Updated: 12:54 p.m. ET
On the heels of a recent report detailing 26,000 cases of military sexual assault in 2012 alone, a handful of lawmakers are pushing tough new laws that would punish the perpetrators of these crimes rather than the victim, and which seek to help transform the culture in a military that has been riddled with sexual offense.
In a press conference Thursday, Sens. Claire McCaskill, D-Mo., and Susan Collins, R-Maine, and Reps. Nikki Tsongas, D-Mass., and Rep. Michael Turner, R-Ohio, introduced a bill they say will help empower victims of sexual assault while making it tougher for perpetrators to get away with their actions.
The bill would prohibit commanding officers to overturn or dismiss court-marshaled convictions on sexual assault and rape and other crimes; require convening authorities to justify any modifications made to a sentence, and mandate that they get input from the victim; mandate dishonorable discharge or worse for anyone who is convicted of rape, sexual assault, forcible sodomy, or an attempt at any of those offenses; and eliminate the five-year statute of limitations in pressing charges for sexual offenses.
"We need to march forward unified with important reform that will protect and support the victims, that will make sure the rules make sense in terms of seeking justice," McCaskill told reporters. "We cannot make this about the blame game we sometime engage in between the House and the Senate."
Collins argued the legislation will "send a far clearer message" that about what the military will tolerate in terms of sexual assault, and help bring about a "culture of no tolerance" in the military as well as a "policy" of no tolerance.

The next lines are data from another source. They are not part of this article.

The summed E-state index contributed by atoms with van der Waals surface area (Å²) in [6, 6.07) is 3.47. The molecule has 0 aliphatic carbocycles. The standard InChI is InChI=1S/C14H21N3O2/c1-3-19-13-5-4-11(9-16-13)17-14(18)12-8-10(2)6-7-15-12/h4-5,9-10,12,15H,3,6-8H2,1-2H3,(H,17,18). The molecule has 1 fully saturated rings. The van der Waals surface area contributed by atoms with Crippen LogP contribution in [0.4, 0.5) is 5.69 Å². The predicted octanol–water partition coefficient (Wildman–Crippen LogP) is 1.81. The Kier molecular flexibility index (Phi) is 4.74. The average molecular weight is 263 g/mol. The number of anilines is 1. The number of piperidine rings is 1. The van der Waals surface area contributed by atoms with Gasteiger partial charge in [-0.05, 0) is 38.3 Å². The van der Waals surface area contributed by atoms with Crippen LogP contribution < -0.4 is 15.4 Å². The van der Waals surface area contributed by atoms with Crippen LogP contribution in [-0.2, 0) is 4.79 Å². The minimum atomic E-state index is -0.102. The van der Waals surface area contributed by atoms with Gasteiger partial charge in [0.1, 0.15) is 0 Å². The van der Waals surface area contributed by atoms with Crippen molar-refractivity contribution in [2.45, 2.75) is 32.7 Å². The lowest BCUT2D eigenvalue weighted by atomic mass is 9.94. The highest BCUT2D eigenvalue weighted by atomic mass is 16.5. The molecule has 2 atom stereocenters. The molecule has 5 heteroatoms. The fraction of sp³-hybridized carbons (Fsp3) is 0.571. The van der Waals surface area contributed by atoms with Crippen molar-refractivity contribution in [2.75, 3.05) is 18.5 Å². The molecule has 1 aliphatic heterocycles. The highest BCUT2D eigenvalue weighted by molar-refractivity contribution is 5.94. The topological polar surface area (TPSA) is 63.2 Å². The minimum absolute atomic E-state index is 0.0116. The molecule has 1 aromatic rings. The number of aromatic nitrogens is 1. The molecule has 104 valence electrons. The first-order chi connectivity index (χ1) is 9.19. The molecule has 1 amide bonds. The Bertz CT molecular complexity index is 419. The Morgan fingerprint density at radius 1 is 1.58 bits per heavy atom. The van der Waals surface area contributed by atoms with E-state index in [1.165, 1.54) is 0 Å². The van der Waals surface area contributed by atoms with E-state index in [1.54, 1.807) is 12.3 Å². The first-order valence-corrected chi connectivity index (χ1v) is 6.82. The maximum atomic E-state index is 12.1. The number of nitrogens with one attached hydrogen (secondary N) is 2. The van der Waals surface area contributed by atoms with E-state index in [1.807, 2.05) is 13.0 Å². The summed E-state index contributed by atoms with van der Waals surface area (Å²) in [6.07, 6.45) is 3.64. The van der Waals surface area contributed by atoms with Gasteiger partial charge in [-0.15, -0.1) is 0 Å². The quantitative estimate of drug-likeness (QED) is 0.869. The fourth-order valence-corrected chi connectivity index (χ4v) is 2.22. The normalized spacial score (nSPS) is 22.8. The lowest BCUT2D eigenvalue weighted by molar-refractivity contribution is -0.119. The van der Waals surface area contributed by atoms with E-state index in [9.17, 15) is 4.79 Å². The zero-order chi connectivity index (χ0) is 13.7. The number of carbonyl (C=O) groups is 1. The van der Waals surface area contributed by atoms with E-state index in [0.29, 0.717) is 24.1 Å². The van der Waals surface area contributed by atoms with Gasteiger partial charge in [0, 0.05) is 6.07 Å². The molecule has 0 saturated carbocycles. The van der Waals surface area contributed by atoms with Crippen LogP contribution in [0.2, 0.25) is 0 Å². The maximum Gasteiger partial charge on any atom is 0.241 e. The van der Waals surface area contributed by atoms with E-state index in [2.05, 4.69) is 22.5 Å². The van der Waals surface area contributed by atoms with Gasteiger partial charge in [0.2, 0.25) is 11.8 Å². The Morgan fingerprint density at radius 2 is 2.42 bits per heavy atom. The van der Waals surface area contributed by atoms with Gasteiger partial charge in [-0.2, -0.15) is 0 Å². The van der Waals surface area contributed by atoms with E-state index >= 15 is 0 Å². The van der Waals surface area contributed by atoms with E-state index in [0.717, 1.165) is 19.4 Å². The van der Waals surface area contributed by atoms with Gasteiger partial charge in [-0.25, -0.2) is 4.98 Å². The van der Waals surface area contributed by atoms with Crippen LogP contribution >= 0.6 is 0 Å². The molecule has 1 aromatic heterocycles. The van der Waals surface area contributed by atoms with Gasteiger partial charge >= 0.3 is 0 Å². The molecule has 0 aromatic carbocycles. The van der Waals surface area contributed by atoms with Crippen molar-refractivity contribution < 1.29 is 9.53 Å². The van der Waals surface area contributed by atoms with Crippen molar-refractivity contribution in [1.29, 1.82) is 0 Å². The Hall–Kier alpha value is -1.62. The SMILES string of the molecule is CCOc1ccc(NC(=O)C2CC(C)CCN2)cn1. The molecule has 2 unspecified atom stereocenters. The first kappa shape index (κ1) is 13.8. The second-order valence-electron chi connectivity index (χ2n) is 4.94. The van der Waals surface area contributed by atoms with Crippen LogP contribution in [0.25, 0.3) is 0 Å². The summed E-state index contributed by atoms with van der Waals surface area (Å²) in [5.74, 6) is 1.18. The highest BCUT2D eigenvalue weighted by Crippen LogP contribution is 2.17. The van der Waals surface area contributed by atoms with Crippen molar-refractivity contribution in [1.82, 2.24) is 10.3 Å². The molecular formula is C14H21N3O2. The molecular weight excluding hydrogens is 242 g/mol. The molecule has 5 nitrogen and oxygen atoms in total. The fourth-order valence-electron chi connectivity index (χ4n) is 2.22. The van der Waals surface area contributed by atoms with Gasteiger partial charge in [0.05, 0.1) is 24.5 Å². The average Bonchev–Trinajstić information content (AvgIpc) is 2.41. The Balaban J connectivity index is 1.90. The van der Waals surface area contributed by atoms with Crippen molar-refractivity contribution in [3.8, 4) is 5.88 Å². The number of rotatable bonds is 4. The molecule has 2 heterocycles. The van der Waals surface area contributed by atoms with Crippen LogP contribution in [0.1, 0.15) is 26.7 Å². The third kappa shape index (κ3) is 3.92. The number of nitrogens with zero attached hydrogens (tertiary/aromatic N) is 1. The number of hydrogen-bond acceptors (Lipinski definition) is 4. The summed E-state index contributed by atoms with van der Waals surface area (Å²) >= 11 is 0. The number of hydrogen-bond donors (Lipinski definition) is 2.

"The Pentagon's annual report on sexual assault and harassment revealed that last year there were some 26,000 cases," she said. "This cannot stand. And I am confident that, working together, we can solve this problem."
The lawmakers acknowledged that other laws pertaining to sexual assault in the military are in the works - including legislation sponsored by Sen. Kirsten Gillibrand, D-N.Y., and Sens. Patty Murray, D-Wash., and Kelly Ayotte, R-N.H. - but she argued they can all work together to make sure the right reforms make it through Congress.
"I think we are looking at a lot of different proposals," she said. "I think the important thing is to try to get as many of us to agree on these reforms so that we don't end up with legislation that is a party line vote."
"We all need to keep an open mind about all these pieces of legislation," she added.